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Debate Verdicts and Summaries

A debate judge's analysis of topical public debates

How to judge the Scottish Independence debate
(from 6th August 2014)
"I want big life-changing decisions to be made based on the contents or our leaders' arguments rather than the colour of their rosettes."

I've judged many debates in my time, dating back from my student days to as recently as the Sunday before last. So, I asked myself: how would I judge last night's Scottish Independence debate if it took place at a debating competition? Below, I've tried to do exactly that, analysing some of the key clashes between First Minister, Alex Salmond, and his opponent, Alastair Darling MP, and then explaining my verdict at the end.


Salmond: "one thing we can say with absolute certainty, when Scotland becomes independent then at every single election we'll get the government Scotland votes for - every time Scotland goes into a general election, we have the risk of having people we didn't vote for ruling over us. That has happened for more than half of my life. I want to change that and have the certainty of democracy in this country."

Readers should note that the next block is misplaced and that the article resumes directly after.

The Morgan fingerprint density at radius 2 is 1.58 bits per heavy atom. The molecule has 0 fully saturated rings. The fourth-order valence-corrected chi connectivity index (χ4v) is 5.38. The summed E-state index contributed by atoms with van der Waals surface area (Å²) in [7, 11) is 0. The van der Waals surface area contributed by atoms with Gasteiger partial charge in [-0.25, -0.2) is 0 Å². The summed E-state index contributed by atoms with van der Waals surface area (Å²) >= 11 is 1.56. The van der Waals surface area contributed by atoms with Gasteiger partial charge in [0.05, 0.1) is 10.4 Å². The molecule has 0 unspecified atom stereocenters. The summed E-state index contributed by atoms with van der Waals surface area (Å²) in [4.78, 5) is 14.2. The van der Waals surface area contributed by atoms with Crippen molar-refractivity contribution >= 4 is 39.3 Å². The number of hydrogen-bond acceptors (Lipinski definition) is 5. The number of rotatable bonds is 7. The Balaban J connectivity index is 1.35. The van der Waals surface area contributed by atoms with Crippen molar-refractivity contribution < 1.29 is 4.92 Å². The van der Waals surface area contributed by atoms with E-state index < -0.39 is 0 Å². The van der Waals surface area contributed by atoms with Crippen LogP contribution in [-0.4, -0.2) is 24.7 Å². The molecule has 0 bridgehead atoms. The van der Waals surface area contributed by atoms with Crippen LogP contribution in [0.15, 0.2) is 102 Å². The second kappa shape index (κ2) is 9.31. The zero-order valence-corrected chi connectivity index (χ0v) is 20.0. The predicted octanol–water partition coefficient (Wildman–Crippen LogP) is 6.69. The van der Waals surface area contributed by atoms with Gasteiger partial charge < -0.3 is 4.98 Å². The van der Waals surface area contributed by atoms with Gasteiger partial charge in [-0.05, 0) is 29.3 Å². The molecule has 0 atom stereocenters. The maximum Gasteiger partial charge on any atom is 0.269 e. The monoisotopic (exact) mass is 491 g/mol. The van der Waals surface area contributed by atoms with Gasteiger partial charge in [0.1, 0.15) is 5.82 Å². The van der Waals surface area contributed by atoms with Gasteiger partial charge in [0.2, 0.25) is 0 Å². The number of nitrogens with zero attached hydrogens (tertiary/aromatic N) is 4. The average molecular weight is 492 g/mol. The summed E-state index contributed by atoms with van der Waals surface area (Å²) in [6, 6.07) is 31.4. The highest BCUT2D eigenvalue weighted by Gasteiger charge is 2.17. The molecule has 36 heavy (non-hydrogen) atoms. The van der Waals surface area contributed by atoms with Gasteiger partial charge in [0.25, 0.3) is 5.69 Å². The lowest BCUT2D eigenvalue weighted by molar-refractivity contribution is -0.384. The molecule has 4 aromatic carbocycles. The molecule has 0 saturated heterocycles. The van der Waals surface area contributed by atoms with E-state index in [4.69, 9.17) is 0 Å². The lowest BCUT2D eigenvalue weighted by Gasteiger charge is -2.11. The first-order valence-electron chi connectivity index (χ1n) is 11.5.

Darling: "I didn't vote for him (Salmond), but I'm stuck with him. I just accept that that's what happens in a democracy."

Salmond: "It wasn't a surprise to find out Alastair didn't vote for me. The point is, Alastair, a majority of people in Scotland did vote SNP at the last election and therefore we got an SNP government. The difficulty in a general election is that the majority of the people in Scotland vote against the Tory party - they have one MP, more Pandas in the zoo in Edinbourgh than Tory MPs in Scotland - but we still get a Tory government. That is what is undemocratic about the status quo."

Darling: "That's a nice line, but it's not a good answer. Most people believe we can get the best of both worlds. We have a government in Scotland and we are also part of a larger country..."